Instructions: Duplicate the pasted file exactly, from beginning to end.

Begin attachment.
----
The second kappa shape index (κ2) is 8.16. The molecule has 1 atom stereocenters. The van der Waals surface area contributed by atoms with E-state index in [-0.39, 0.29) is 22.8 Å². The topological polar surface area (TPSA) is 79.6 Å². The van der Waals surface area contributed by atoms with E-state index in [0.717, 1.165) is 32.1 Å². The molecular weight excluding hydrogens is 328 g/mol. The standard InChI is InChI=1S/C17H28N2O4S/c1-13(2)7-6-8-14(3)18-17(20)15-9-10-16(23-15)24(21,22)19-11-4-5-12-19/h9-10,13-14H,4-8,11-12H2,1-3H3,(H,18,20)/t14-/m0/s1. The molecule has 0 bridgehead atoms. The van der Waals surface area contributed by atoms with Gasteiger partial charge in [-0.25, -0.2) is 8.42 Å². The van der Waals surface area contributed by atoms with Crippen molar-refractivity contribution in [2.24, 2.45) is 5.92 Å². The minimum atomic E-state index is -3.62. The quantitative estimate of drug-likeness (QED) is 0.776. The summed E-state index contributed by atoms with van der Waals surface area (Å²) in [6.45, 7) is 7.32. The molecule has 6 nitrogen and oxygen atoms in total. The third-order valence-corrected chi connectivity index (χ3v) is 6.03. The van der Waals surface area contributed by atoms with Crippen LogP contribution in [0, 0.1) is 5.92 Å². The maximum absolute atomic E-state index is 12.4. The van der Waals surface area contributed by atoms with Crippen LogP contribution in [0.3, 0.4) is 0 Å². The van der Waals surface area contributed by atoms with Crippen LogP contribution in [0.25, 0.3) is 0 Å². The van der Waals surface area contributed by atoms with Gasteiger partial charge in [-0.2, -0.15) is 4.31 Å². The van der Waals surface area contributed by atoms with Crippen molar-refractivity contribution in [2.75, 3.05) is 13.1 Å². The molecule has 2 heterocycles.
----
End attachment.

The second kappa shape index (κ2) is 8.16. The molecule has 1 atom stereocenters. The van der Waals surface area contributed by atoms with E-state index in [-0.39, 0.29) is 22.8 Å². The topological polar surface area (TPSA) is 79.6 Å². The van der Waals surface area contributed by atoms with E-state index in [0.717, 1.165) is 32.1 Å². The molecular weight excluding hydrogens is 328 g/mol. The standard InChI is InChI=1S/C17H28N2O4S/c1-13(2)7-6-8-14(3)18-17(20)15-9-10-16(23-15)24(21,22)19-11-4-5-12-19/h9-10,13-14H,4-8,11-12H2,1-3H3,(H,18,20)/t14-/m0/s1. The molecule has 0 bridgehead atoms. The van der Waals surface area contributed by atoms with Gasteiger partial charge in [-0.25, -0.2) is 8.42 Å². The van der Waals surface area contributed by atoms with Crippen molar-refractivity contribution in [2.24, 2.45) is 5.92 Å². The minimum atomic E-state index is -3.62. The quantitative estimate of drug-likeness (QED) is 0.776. The summed E-state index contributed by atoms with van der Waals surface area (Å²) in [6.45, 7) is 7.32. The molecule has 6 nitrogen and oxygen atoms in total. The third-order valence-corrected chi connectivity index (χ3v) is 6.03. The van der Waals surface area contributed by atoms with Crippen LogP contribution in [0, 0.1) is 5.92 Å². The maximum absolute atomic E-state index is 12.4. The van der Waals surface area contributed by atoms with Crippen LogP contribution in [0.3, 0.4) is 0 Å². The van der Waals surface area contributed by atoms with Crippen LogP contribution in [0.25, 0.3) is 0 Å². The van der Waals surface area contributed by atoms with Gasteiger partial charge in [-0.2, -0.15) is 4.31 Å². The van der Waals surface area contributed by atoms with Crippen molar-refractivity contribution in [2.75, 3.05) is 13.1 Å². The molecule has 2 heterocycles.